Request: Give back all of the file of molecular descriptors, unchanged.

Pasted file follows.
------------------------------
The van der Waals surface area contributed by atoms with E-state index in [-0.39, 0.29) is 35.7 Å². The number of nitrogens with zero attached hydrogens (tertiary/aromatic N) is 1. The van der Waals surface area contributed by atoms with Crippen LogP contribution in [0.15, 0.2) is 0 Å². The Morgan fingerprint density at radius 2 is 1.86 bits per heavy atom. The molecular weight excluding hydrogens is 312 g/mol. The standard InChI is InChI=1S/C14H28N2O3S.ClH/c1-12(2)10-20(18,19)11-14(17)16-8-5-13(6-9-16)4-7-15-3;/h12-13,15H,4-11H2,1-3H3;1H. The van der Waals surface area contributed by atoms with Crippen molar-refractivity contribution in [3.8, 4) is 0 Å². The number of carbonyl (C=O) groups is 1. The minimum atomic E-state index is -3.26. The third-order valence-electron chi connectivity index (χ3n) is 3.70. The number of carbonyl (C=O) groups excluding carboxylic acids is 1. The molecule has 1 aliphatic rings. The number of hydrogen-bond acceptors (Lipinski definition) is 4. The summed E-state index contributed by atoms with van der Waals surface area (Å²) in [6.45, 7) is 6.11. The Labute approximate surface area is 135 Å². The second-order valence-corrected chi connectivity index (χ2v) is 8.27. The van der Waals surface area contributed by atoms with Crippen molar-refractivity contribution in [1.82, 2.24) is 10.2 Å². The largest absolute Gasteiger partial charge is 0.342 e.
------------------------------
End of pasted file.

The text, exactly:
The van der Waals surface area contributed by atoms with E-state index in [-0.39, 0.29) is 35.7 Å². The number of nitrogens with zero attached hydrogens (tertiary/aromatic N) is 1. The van der Waals surface area contributed by atoms with Crippen LogP contribution in [0.15, 0.2) is 0 Å². The Morgan fingerprint density at radius 2 is 1.86 bits per heavy atom. The molecular weight excluding hydrogens is 312 g/mol. The standard InChI is InChI=1S/C14H28N2O3S.ClH/c1-12(2)10-20(18,19)11-14(17)16-8-5-13(6-9-16)4-7-15-3;/h12-13,15H,4-11H2,1-3H3;1H. The van der Waals surface area contributed by atoms with Crippen molar-refractivity contribution in [3.8, 4) is 0 Å². The number of carbonyl (C=O) groups is 1. The minimum atomic E-state index is -3.26. The third-order valence-electron chi connectivity index (χ3n) is 3.70. The number of carbonyl (C=O) groups excluding carboxylic acids is 1. The molecule has 1 aliphatic rings. The number of hydrogen-bond acceptors (Lipinski definition) is 4. The summed E-state index contributed by atoms with van der Waals surface area (Å²) in [6.45, 7) is 6.11. The Labute approximate surface area is 135 Å². The second-order valence-corrected chi connectivity index (χ2v) is 8.27. The van der Waals surface area contributed by atoms with Crippen molar-refractivity contribution in [1.82, 2.24) is 10.2 Å². The largest absolute Gasteiger partial charge is 0.342 e.